The captain of the Ismaili Volunteer Corps at Qargha notes that the “Qargha Jamati youth have enthusiastically built up the volunteer corps.” In keeping with Mawlana Hazar Imam’s guidance, “they wished to serve the Jamat.” The availability of a new jamatkhana makes that possible.

He adds that “before the new jamatkhana was built, the Qargha Jamat had been too far from the central jamatkhana. Most had not been able to attend more than once a month.”

Rahim Sherzad of Wazirabad Jamatkhana echoes this sentiment. “Building a jamatkhana not only permits Ismailis to come together for congregational prayer, but it also provides children with the opportunity to learn the Qur’an, Du’a and qaseedas.”

“Jamatkhana,” he notes, “is a place of solidarity for the Jamat.”
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PostPosted: Fri May 20, 2011 7:10 am    Post subject: Reply with quote

The Darkhana, Canada: A Building of Graceful Architecture and Spiritual Nobility

by Pervis Rawji

http://simerg.com/the-jamatkhana/the-darkhana-canada-a-building-of-graceful-architecture-and-spiritual-nobility/
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PostPosted: Fri Jun 17, 2011 6:04 am    Post subject: Reply with quote

Memories of Nairobi’s Majestic ‘Town Jamatkhana’, formerly the ‘Darkhana’ of Kenya

By Zahir Dharsee

http://simerg.com/the-jamatkhana/memories-of-nairobi%E2%80%99s-majestic-%E2%80%9Ctown-jamatkhana-formerly-the-%E2%80%9Cdarkhana%E2%80%9D-of-kenya/
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PostPosted: Thu Jul 07, 2011 10:52 am    Post subject: Reply with quote

Upanga JK pictures

Nice. Some prayer hall pictures.

http://www.facebook.com/upangajk?sk=wall
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PostPosted: Fri Sep 09, 2011 1:25 am    Post subject: Reply with quote

Meeting place for Muslim worshippers could be on trading estate

A MEETING place for Muslim worshippers could be opened on a city trading estate.

The Ismaili Council for the United Kingdom, has applied to Gloucester City Council for permission to change a unit on the Moreland Trading Estate.


They hope to use the space for worship and meetings, but insist they are not establishing a mosque.

A spokesman said: "This will not be a mosque, but a space for the private congregational ceremonies of the Ismaili Muslim community.

"The premises will be mainly used in the evenings from Thursday to Sunday. The ceremonies typically begin at 7pm.

"The congregation begins to arrive at 6.30pm with the majority of arrivals between 6.50pm and 7pm. The ceremonies complete at about 8pm and the congregation leaves on a staggered scale with the last people usually leaving at approximately 8.30pm."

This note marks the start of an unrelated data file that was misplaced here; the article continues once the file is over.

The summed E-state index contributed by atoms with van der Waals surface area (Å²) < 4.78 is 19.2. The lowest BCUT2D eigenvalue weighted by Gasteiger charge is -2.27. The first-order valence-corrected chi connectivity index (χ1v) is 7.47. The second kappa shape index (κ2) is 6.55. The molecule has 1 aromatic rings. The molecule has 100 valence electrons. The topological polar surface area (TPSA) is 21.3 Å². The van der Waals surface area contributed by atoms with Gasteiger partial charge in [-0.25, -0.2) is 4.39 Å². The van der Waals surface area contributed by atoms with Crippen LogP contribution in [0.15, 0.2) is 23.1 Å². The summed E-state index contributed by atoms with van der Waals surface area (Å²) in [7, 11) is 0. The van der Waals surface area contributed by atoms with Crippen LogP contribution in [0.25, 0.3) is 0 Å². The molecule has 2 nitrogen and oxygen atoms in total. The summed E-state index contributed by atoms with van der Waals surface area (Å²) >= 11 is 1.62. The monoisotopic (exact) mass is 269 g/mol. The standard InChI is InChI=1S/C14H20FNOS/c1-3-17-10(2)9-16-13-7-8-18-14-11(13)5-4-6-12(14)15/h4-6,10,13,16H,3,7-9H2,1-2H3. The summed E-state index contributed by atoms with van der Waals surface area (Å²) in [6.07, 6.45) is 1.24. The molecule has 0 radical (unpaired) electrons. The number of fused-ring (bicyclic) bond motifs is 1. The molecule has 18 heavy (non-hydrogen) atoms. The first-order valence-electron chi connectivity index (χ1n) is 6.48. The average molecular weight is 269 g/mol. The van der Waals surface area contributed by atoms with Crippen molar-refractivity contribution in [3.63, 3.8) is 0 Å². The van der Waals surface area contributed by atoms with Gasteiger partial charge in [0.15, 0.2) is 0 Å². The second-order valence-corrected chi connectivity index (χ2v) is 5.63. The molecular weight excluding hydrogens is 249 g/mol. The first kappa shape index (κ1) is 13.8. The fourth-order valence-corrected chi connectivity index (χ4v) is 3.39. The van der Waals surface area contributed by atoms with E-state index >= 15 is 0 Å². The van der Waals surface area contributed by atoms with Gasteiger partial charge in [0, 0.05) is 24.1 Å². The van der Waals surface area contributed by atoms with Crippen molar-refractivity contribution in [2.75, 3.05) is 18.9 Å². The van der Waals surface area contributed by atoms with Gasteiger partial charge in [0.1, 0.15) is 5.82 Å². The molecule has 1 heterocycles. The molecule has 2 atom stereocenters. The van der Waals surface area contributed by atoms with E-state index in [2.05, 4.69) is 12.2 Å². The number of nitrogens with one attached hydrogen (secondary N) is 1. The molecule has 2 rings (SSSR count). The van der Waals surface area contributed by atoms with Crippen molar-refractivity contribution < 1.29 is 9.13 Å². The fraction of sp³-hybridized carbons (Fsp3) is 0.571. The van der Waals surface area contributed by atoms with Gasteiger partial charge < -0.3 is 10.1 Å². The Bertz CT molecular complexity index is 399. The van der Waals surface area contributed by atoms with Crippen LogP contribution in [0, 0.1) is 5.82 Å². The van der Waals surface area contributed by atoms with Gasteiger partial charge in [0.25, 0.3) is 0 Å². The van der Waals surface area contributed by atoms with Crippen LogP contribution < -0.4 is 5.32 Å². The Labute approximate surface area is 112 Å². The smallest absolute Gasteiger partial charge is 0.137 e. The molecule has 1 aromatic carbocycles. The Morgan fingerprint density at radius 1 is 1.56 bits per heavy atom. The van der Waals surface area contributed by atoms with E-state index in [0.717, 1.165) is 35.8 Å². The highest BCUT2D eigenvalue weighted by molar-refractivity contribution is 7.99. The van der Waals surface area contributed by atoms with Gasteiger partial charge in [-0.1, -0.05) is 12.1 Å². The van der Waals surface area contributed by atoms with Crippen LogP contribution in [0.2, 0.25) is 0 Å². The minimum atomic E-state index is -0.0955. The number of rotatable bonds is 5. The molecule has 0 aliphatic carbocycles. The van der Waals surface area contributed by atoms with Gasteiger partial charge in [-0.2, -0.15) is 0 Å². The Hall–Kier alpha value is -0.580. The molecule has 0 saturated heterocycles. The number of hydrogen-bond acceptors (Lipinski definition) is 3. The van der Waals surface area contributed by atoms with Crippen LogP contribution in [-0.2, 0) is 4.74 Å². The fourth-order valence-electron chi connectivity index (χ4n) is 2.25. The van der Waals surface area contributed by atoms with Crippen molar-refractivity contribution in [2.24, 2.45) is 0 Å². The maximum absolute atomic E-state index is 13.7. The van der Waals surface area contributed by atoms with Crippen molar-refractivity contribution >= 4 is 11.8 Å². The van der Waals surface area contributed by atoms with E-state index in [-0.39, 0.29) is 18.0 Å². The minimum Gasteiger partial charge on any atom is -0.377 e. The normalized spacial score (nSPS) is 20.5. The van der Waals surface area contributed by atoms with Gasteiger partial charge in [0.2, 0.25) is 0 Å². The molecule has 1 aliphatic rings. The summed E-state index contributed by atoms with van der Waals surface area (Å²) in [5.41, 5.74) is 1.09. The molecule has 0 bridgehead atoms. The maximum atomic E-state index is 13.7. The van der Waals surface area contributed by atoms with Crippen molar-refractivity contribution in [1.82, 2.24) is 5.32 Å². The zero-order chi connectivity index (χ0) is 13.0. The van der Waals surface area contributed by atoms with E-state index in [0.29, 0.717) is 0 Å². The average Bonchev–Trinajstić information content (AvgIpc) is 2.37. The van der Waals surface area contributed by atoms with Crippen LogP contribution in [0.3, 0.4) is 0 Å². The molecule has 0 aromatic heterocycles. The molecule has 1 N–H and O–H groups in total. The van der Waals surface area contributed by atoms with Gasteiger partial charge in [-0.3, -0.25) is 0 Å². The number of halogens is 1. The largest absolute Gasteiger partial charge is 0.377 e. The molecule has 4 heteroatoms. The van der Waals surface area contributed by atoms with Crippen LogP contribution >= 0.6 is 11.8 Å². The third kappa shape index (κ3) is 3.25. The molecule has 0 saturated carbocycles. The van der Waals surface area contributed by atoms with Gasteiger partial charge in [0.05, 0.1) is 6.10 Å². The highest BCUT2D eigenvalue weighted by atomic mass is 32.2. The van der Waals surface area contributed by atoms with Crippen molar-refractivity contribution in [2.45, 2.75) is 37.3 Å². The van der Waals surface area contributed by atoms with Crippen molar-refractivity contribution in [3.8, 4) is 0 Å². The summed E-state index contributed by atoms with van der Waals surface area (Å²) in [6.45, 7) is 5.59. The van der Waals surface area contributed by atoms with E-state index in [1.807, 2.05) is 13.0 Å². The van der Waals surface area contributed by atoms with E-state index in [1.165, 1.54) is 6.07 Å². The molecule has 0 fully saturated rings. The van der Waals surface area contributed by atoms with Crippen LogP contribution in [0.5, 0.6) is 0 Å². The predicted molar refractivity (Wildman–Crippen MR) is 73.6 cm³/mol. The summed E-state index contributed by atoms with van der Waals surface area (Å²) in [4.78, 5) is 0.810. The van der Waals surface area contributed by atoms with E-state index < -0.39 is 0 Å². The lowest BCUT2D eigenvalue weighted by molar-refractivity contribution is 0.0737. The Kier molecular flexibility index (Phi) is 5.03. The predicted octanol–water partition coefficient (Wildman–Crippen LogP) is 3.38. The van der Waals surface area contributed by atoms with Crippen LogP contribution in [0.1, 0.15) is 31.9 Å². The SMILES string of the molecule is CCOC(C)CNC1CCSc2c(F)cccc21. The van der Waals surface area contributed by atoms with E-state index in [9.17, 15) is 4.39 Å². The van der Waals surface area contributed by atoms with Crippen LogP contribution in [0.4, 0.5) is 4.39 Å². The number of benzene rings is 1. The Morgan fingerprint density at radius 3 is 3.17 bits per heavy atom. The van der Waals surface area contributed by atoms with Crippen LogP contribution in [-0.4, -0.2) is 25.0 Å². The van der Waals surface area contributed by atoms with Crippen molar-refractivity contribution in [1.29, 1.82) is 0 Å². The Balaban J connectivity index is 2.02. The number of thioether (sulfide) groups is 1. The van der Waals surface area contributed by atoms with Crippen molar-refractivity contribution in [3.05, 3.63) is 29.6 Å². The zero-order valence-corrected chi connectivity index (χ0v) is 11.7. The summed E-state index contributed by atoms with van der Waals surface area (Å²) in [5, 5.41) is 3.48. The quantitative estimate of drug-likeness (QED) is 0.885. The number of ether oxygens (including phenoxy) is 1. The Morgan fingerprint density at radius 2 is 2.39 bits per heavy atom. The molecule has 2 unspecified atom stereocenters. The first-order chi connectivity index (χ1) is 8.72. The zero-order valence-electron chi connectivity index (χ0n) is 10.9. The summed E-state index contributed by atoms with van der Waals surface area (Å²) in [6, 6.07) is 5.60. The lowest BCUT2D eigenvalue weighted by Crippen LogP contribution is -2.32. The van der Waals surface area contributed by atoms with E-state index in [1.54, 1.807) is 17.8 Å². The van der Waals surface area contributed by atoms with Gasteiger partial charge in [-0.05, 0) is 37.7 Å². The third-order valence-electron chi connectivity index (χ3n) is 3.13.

The spokesman said there would be occasions when the hall would be used outside those hours, but claimed those occasions would be rare.

The application has been supported by Bizspace Ltd, which runs the trading estate, formerly the Moreland matchstick factory.

In a supporting statement, Jackie Houslop, business centre manager, said the unit had been empty for some time.

She said: "Unit 37A has not been occupied since our previous tenant Bridge Training Limited vacated on January 31, 2009.

"Since then we have extensively marketed this unit with agencies, but most enquiries have been for small one or two person offices or smaller units.

"Within unit 37A there are kitchen and toilet facilities, these are connected to the main sewerage system. It is also situated on the first floor and not exposed to any risks of flooding.

"We have more than 110 parking spaces on site for customers and visitors. These are mainly used during normal hours."

Lyn Ackroyd, chairman of Linden Residents' Association, said: "I can't see it being a problem."

http://www.thisisgloucestershire.co.uk/Meeting-place-Muslim-worshippers-trading-estate/story-13287706-detail/story.html
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PostPosted: Thu Dec 08, 2011 5:53 am    Post subject: Reply with quote

Ismaili Jamatkhana House of Worship Glenview

http://www.architizer.com/en_us/projects/view/ismaili-jamatkhana-house-of-worship-glenview/32626/
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PostPosted: Mon Jan 02, 2012 9:35 am    Post subject: Reply with quote